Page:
Red Chili Fideos

Fideos in Spanish literally mean “noodles” and most commonly refers to the thin variety (either long or short in length) and can be classically found in soups or as a side dish.
Red Chili Fideos recipe

If you didn’t know any better, you might think (and I can’t say I’d blame you) that we opened up a small Mexican Cafe from the comforts of our apartment. Ever since our little fiesta this weekend, we’ve been hooked on classic Mexican flavors and incorporating them into every meal, in any which way we can. Tacos, burritos and enchiladas of varying kinds have been created and consumed in masses as well as a new favorite of mine, Fideos.

Red Chili Fideos
Red Chili Fideos

Fideos in Spanish literally mean “noodles” and most commonly refers to the thin variety (either long or short in length) and can be classically found in soups or as a side dish. For my first attempt, I kept it pretty simple, toasting some broken vermicelli noodles in some hot oil before adding my spicy, peppery tomato broth. After that, there really wasn’t much to it, just waiting until the noodles soaked up all that flavorful broth. From start to finish, we’re looking at about 30 minutes and very little work to yield something so satisfying. From there, some chicken, pork, beef or even some roasted vegetables could be perched on top to round things out and make it a complete meal. Or, if you’re like me, you could focus your energy (and stomach) on just the noodles and save the proteins for another meal. Sprinkle some fresh chopped scallions and/or a bit of cheese and you’ve got yourself quite the dish. Fideos, I also discovered, are delicious for breakfast as well. Spicy in all their noodley glory, they make a perfect nest for a poached egg to rest on and the added richness from the yolk takes it all one step further.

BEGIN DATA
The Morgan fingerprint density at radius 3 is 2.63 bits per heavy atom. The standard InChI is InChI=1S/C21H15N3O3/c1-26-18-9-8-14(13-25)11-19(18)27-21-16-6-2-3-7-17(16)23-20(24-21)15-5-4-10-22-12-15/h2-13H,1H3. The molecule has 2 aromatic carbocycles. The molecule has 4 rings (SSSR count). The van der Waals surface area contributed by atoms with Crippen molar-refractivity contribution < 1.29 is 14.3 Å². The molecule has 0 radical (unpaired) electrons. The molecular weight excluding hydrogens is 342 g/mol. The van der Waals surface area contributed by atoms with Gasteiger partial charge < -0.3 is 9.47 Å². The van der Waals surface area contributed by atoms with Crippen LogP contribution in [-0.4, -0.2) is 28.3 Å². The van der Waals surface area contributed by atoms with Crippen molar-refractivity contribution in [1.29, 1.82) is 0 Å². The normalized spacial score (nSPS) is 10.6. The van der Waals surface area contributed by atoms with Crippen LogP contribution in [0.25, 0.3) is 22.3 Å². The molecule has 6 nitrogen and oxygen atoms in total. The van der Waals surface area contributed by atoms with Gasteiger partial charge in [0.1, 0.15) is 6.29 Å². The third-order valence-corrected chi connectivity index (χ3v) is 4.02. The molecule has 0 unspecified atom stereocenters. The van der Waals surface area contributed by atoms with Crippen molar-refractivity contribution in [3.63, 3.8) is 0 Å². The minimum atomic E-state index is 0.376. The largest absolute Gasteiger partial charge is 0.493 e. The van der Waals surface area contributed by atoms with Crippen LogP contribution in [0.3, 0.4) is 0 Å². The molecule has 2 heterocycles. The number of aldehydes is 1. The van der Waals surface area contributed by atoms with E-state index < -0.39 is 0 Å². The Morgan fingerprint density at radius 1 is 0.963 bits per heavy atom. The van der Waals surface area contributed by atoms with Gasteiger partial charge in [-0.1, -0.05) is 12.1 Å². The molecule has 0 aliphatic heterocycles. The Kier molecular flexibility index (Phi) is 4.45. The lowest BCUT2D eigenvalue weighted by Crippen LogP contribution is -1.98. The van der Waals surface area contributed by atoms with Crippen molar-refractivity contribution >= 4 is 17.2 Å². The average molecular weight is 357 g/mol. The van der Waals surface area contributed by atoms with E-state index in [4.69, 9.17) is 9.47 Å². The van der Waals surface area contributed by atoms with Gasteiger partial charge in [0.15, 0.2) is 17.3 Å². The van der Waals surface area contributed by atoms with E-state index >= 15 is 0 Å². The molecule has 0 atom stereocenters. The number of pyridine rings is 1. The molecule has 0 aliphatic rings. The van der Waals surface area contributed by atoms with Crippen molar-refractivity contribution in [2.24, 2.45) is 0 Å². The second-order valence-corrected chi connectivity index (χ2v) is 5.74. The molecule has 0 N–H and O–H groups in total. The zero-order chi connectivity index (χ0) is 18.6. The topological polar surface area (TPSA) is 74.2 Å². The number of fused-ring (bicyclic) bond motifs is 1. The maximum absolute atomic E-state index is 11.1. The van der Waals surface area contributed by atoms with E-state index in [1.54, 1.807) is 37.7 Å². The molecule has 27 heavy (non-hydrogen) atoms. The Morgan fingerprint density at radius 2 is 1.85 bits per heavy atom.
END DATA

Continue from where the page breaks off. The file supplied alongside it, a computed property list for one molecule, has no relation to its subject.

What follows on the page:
Whether you eat your Fideos for Breakfast, Lunch or Dinner, it doesn’t matter. What matters is that you make them. While I can’t say how much longer our little obsession for perfecting our own Mexican recipes will last before we move on to another region of the globe, I can say that I have a whole new level of appreciation for South of the Boarder cuisine.


  • 3 dried Ancho Chilies;
  • 1-2 whole canned Chipotle Peppers in Adobe Sauce (depending on how hot you like);
  • 1 pint cherry or grape tomatoes;
  • 1 tsp ground Cumin;
  • 1/2 tsp ground Coriander;
  • 3/4 cup water;
  • 2 TBS Vegetable Oil;
  • 1/2 Vermicelli or Thin Spaghetti, broken into 2 inch pieces;
  • Salt to taste;
  • Chopped Scallions and/or Queso Fresco (optional).

Recipe Directions

  1. Put the dried Ancho Chilies into a skillet and toast on medium heat, turning every couple of minutes until the peppers start to get very shiny (about 5 minutes). Allow to cool, cut off stems and remove seeds and place in blender. In a small, non-stick skillet, roast the tomatoes until they start to get soft and their skins start to brown a bit. Place them in the blender along with the Ancho peppers. Add the cumin, coriander and a generous pinch of salt. Puree the pepper and tomato mixture with the water. Set aside.
  2. In a large skillet, heat the vegetable oil and add the Vermicelli. Stirring constantly, heat the noodles until they turn golden brown (about 5-7 minutes). Once the noodles have browned, add the Chili-Tomato broth and stir to combine. The noodles should all be submerged in the broth. If they aren’t add more water. Add another pinch of salt and stir to combine. Lower heat to medium-low and cook until all of the broth has been absorbed and the noodles are cooked through. Serve with Scallions and/cheese (optional).
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